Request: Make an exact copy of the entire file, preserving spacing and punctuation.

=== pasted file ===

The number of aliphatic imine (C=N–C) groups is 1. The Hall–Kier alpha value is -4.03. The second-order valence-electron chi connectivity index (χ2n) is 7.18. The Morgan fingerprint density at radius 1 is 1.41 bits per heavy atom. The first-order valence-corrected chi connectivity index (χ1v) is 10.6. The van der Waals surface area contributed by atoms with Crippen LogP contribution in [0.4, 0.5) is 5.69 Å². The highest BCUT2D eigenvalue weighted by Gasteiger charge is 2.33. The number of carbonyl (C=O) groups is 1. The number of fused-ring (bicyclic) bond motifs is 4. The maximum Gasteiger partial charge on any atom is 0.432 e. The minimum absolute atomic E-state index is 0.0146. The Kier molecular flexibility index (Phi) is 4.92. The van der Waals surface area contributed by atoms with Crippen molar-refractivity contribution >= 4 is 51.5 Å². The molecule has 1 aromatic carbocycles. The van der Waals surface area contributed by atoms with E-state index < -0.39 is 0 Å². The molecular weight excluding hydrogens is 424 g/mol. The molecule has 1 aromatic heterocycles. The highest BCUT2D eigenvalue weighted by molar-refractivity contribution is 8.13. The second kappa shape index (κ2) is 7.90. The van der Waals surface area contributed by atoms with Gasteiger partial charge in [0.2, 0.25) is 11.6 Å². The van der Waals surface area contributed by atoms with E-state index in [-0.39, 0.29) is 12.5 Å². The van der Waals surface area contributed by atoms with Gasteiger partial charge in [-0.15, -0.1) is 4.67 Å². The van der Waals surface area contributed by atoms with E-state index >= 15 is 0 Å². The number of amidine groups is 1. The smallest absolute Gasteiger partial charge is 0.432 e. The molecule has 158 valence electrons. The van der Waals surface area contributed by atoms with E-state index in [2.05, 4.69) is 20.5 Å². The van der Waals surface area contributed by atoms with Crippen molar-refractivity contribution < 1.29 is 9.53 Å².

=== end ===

The number of aliphatic imine (C=N–C) groups is 1. The Hall–Kier alpha value is -4.03. The second-order valence-electron chi connectivity index (χ2n) is 7.18. The Morgan fingerprint density at radius 1 is 1.41 bits per heavy atom. The first-order valence-corrected chi connectivity index (χ1v) is 10.6. The van der Waals surface area contributed by atoms with Crippen LogP contribution in [0.4, 0.5) is 5.69 Å². The highest BCUT2D eigenvalue weighted by Gasteiger charge is 2.33. The number of carbonyl (C=O) groups is 1. The number of fused-ring (bicyclic) bond motifs is 4. The maximum Gasteiger partial charge on any atom is 0.432 e. The minimum absolute atomic E-state index is 0.0146. The Kier molecular flexibility index (Phi) is 4.92. The van der Waals surface area contributed by atoms with Crippen molar-refractivity contribution >= 4 is 51.5 Å². The molecule has 1 aromatic carbocycles. The van der Waals surface area contributed by atoms with E-state index < -0.39 is 0 Å². The molecular weight excluding hydrogens is 424 g/mol. The molecule has 1 aromatic heterocycles. The highest BCUT2D eigenvalue weighted by molar-refractivity contribution is 8.13. The second kappa shape index (κ2) is 7.90. The van der Waals surface area contributed by atoms with Gasteiger partial charge in [0.2, 0.25) is 11.6 Å². The van der Waals surface area contributed by atoms with E-state index in [-0.39, 0.29) is 12.5 Å². The van der Waals surface area contributed by atoms with Gasteiger partial charge in [-0.15, -0.1) is 4.67 Å². The van der Waals surface area contributed by atoms with E-state index >= 15 is 0 Å². The number of amidine groups is 1. The smallest absolute Gasteiger partial charge is 0.432 e. The molecule has 158 valence electrons. The van der Waals surface area contributed by atoms with E-state index in [2.05, 4.69) is 20.5 Å². The van der Waals surface area contributed by atoms with Crippen molar-refractivity contribution < 1.29 is 9.53 Å².